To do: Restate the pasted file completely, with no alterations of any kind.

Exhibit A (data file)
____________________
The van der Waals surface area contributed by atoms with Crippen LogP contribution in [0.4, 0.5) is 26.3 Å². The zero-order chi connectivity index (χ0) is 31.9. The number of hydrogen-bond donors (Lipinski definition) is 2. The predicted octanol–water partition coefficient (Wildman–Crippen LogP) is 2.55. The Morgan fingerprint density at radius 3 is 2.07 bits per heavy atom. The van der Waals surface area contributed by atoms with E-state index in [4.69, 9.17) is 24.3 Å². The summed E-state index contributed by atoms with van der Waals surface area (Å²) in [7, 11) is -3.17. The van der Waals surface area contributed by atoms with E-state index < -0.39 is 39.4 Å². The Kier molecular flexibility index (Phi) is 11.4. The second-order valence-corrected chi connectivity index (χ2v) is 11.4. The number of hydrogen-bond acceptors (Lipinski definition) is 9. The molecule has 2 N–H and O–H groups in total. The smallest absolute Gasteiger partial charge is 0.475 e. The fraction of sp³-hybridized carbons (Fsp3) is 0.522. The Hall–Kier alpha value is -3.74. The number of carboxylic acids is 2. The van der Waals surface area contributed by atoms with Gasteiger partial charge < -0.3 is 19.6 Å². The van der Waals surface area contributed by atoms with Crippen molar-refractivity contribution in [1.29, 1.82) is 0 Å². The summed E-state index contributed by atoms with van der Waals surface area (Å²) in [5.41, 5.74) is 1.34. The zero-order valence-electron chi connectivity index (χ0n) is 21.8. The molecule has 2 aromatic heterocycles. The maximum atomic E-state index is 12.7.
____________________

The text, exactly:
The van der Waals surface area contributed by atoms with Crippen LogP contribution in [0.4, 0.5) is 26.3 Å². The zero-order chi connectivity index (χ0) is 31.9. The number of hydrogen-bond donors (Lipinski definition) is 2. The predicted octanol–water partition coefficient (Wildman–Crippen LogP) is 2.55. The Morgan fingerprint density at radius 3 is 2.07 bits per heavy atom. The van der Waals surface area contributed by atoms with E-state index in [4.69, 9.17) is 24.3 Å². The summed E-state index contributed by atoms with van der Waals surface area (Å²) in [7, 11) is -3.17. The van der Waals surface area contributed by atoms with E-state index < -0.39 is 39.4 Å². The Kier molecular flexibility index (Phi) is 11.4. The second-order valence-corrected chi connectivity index (χ2v) is 11.4. The number of hydrogen-bond acceptors (Lipinski definition) is 9. The molecule has 2 N–H and O–H groups in total. The smallest absolute Gasteiger partial charge is 0.475 e. The fraction of sp³-hybridized carbons (Fsp3) is 0.522. The Hall–Kier alpha value is -3.74. The number of carboxylic acids is 2. The van der Waals surface area contributed by atoms with Gasteiger partial charge < -0.3 is 19.6 Å². The van der Waals surface area contributed by atoms with Crippen molar-refractivity contribution in [1.29, 1.82) is 0 Å². The summed E-state index contributed by atoms with van der Waals surface area (Å²) in [5.41, 5.74) is 1.34. The zero-order valence-electron chi connectivity index (χ0n) is 21.8. The molecule has 2 aromatic heterocycles. The maximum atomic E-state index is 12.7.